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Departments of Labor, Health and Human Services, and Education, and Related Agencies Appropriations Act, 2006

Location: Washington, DC



Mr. MARKEY. Mr. Chairman, the gentleman from New York's (Mr. Hinchey) amendment just restates existing law. What Ken Tomlinson wants to do is turn NPR into the NRC, the National Republican Committee, rather than National Public Radio. That is what it is all about.

CPB used to stand for Corporation for Public Broadcasting. Now it will stand for Corporation for Political Boondoggles, as this Republican administration seeks to politicize something that in all national polling is the most respected news outlet in the United States of America.

This is wrong. Support the Hinchey amendment.


Mr. MARKEY. Mr. Chairman, I rise in support of the Manager's amendment.

The Manager's amendment includes an amendment that I filed to offer to the bill yesterday, which would address an important privacy protection issue.

Mr. Chairman, the recent wave of massive data thefts has swept up the precious, private information of millions and millions of Americans.

Everyday seems to bring new examples of gaping holes in databases being exploited by criminals: ChoicePoint, Lexis-Nexis, and CardSystems Solutions.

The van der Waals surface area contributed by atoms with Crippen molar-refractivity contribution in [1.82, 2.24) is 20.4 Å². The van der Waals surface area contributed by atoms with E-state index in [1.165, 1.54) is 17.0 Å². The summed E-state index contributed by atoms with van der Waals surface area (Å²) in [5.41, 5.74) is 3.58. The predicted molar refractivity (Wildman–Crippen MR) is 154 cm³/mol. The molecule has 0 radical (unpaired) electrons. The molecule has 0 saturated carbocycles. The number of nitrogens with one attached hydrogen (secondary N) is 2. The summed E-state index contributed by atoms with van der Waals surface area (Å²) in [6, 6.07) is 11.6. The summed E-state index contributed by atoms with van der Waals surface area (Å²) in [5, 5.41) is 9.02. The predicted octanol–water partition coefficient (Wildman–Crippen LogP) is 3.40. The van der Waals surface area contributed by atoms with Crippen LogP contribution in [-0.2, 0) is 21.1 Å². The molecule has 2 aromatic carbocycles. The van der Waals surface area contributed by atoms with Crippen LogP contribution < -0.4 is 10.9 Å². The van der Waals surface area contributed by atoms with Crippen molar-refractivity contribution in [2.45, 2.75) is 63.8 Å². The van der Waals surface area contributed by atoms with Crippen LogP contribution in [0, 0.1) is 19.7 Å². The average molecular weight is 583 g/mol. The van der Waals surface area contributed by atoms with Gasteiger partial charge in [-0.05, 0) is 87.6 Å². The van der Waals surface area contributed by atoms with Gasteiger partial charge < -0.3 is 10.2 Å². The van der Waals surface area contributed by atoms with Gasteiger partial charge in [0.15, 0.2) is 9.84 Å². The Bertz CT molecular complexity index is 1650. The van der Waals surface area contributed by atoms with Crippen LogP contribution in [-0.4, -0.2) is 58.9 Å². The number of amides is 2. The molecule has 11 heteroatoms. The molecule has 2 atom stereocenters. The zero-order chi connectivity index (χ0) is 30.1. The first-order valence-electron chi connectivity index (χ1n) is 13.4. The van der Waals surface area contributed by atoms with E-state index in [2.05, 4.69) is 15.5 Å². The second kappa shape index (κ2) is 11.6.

These are just 3 recent examples of huge heists of personal information.

And when Americans' financial records are drained from databases, does Federal law require the victims to be notified? No!

When Americans' Social Security numbers are siphoned from databases by criminals, does Federal law require that the victims are at least notified? No!

And, most importantly, when Americans' most private health information is plundered from databases, does Federal law require the victims to be notified? Shockingly, Unbelievably--No!

Mr. Chairman, the bill before us today provides $75 million to support the creation of a new network of databases containing the health records of millions of Americans across the country. This new health information network will be, in effect, the ``Mother of All Databases.'' This network, when it is completed, will provide unprecedented access to the most private, personal health records of tens of millions of Americans.